Joe explains the painful story of how Ron Levin’s scam led to the loss of all of his investors’ money.

Transcript: I was trading at a place called Cantor Fitzgerald for some of my investors, which included the May brothers, and some other people. And I had some of my own money there, and Dean had some money, Ben had some money, and so we were trading commodity futures, contracts for Cantor Fitzgerald which was a local brokerage house that had an office in Beverly Hills.

Anyhow, I saw the opportunity, I was also trading for Ron Levin through first Rauscher Pierce Refsnes, a regional commodity house, and then Clayton, so how I was trading for them and what was actually going on there is an interesting and complicated story.

But setting that aside for a moment, I saw the opportunity to go long, to keep on futures contracts. I thought it was going to be a big move, the interests rates were going to go down which would have meant that future contracts would have gone up. So I told Levin about it.

We had made some money already in the accounts that had been set up with Levin. I was owed around a million dollars at that time since my deal with Levin. So I said to him look, I see this opportunity and I’m going to be buying stuff for my other clients and I’m going to buy some of the account for you, but I’d like to be paid what’s owed me under our contract right now. I said, is there going to be a problem getting me a half a million dollars of a million owed by Friday? This was on a Monday.

He said no problem, and I said well, I’m going to be putting on accounts, I’ll be putting on trades for my own account and for my investors. Is there going to be any problem getting that money by Friday? And he said absolutely no problem — go ahead and do it.

So I put on a bigger position than I had cash for margin at Cantor, and I also put the position on for Levin. Anyhow, of course Levin didn’t pay. I’m sure he had absolutely no intention of paying, just why he would say that after I told him about the context, I don’t know. It was just part of the cruelty of Levin back in those days. This is like 1983, I believe.

Anyhow, so, the money is not forthcoming and on Friday, Cantor Fitzgerald wants their money, because that’s business, and margin call’s due that day. So it was a five day call period back in that time.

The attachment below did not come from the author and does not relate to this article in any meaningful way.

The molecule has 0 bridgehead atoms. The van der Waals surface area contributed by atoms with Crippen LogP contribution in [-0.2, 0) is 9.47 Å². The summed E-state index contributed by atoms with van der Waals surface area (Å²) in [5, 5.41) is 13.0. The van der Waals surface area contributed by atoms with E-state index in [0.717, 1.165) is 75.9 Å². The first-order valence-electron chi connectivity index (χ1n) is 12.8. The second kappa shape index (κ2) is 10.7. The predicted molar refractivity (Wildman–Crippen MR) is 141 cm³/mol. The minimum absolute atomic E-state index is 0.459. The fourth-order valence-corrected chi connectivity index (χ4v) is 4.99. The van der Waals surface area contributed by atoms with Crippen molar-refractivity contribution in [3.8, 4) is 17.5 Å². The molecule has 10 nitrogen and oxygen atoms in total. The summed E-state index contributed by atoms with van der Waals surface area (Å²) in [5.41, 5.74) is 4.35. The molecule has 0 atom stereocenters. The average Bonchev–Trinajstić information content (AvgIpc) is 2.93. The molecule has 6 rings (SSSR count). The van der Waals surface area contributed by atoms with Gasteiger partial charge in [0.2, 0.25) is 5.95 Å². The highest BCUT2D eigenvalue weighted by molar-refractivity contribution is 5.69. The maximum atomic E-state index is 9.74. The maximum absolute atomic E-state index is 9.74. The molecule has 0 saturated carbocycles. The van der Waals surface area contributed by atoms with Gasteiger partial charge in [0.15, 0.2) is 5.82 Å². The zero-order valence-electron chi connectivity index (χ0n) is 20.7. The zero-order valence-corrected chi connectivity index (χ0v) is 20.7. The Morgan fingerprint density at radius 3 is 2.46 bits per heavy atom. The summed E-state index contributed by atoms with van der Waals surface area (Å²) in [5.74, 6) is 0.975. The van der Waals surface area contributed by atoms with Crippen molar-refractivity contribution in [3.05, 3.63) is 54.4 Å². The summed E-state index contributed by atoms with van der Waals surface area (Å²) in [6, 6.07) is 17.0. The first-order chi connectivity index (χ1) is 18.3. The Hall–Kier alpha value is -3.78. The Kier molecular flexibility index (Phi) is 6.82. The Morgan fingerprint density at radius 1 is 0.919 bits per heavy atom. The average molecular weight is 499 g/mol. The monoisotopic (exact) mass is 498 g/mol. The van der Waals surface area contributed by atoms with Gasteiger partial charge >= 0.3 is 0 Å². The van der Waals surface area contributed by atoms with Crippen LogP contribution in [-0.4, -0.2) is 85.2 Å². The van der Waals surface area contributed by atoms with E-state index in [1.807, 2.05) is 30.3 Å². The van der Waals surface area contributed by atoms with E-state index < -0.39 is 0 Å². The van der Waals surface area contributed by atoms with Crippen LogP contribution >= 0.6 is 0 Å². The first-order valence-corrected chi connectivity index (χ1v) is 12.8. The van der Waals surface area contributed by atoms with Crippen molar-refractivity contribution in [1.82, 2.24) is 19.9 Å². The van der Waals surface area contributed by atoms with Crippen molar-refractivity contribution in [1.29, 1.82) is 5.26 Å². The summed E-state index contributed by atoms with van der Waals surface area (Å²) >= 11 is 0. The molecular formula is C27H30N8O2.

Anyhow, I didn’t have it, if the position had declined a little bit it wouldn’t have been a problem had I had the half of million, but the result was they sold it, which was there right and was particularly appropriate. And he moment they sold it in the morning when they blew the position out it was declining at that point. The result was that my investors’ money had been wiped out.

Again, if I had the half of million dollars the position would have been sufficiently margined and that sale would have never occurred. Anyhow, as luck would have it, I was right, and (futures) took off and went on this historic run from what I think was fifty-five to eight-five which was a huge move. Interest rates declined substantially. Now the position, the notional position, that would have been taken on in the Levin account went on to make millions but my investors had lost their money and this was the point at which the BBC shipwrecked which is rather than just straightforwardly telling the outside investors that money had been lost, I just couldn’t emotionally deal with having that conversation.

And since Levin was promising, and had a bunch of excuses and was promising to pay, I thought there is no reason to tell them. I’ll just tell them that everything is fine. In fact, I’ll tell them that everything is going well, and when I get this money from Levin, I will restore the funds that had been lost by the investors and give them a profit.

Now, it’s easy to say at this distance, but the truth was, I couldn’t have cared less about the money at the time. I was just emotionally incapable of facing these people and telling them that I had lost their money.

I knew their money was important to them. Some of them were like widows and orphans investors. There was scholarship money for their children, or money for their children’s tuition for college, money for health matters and stuff like that and I just couldn’t see facing them, so I made a spectacularly stupid mistake and told them everything was cool. And it wasn’t cool.

Video: Joe describes his daily meditation practice

Joe Hunt describes his daily meditation practice, and how it gives him a sense of optimism despite his incarceration.

Transcript:

In order to renew myself, I meditate every day, twice a day.